The average total cost to replace worn hips or knees in Tuscaloosa, Ala., can top $31,780—one of the highest prices across dozens of U.S. metropolitan areas, including Los Angeles and Seattle, where just about everything else costs more.
Starting April 1, the clock starts ticking for Tuscaloosa’s hospitals to lower their price for new hips and knees or lose money.
The western Alabama city is one of 67 markets where Medicare will for three months combine all the costs for joint-replacement surgery and any associated care into a single payment, what federal officials call a “target price” or “bundled payment.”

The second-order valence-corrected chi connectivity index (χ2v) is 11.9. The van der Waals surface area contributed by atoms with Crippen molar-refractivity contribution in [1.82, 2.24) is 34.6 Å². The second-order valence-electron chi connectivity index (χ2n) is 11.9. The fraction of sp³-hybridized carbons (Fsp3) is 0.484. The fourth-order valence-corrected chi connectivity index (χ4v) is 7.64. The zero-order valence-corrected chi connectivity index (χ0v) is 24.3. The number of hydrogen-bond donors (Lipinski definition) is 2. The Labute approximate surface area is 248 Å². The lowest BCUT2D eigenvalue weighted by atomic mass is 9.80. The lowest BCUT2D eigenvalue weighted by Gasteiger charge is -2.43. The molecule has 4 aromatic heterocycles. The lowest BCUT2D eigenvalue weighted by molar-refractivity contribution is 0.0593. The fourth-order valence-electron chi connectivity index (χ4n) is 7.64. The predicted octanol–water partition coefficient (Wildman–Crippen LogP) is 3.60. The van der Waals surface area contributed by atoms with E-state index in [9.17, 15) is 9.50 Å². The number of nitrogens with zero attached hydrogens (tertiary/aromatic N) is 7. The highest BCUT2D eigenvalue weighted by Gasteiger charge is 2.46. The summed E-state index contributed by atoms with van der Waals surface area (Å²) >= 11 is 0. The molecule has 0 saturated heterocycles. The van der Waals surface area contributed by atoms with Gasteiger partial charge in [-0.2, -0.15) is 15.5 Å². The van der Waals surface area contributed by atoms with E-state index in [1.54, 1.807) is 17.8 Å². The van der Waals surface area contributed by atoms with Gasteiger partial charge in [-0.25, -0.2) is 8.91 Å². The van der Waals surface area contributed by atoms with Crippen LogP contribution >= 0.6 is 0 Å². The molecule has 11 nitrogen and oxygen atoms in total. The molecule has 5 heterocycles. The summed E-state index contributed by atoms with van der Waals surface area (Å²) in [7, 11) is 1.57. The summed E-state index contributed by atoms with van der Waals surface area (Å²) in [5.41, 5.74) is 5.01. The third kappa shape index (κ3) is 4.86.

Hospitals that hold costs below that amount can keep the difference. Hospitals that don’t must repay the government. The model isn’t new to Medicare, but so far its experiments with bundles have been voluntary. The effort that begins next month—which will run for five years—is the first to be mandatory and is projected to save Medicare $343 million.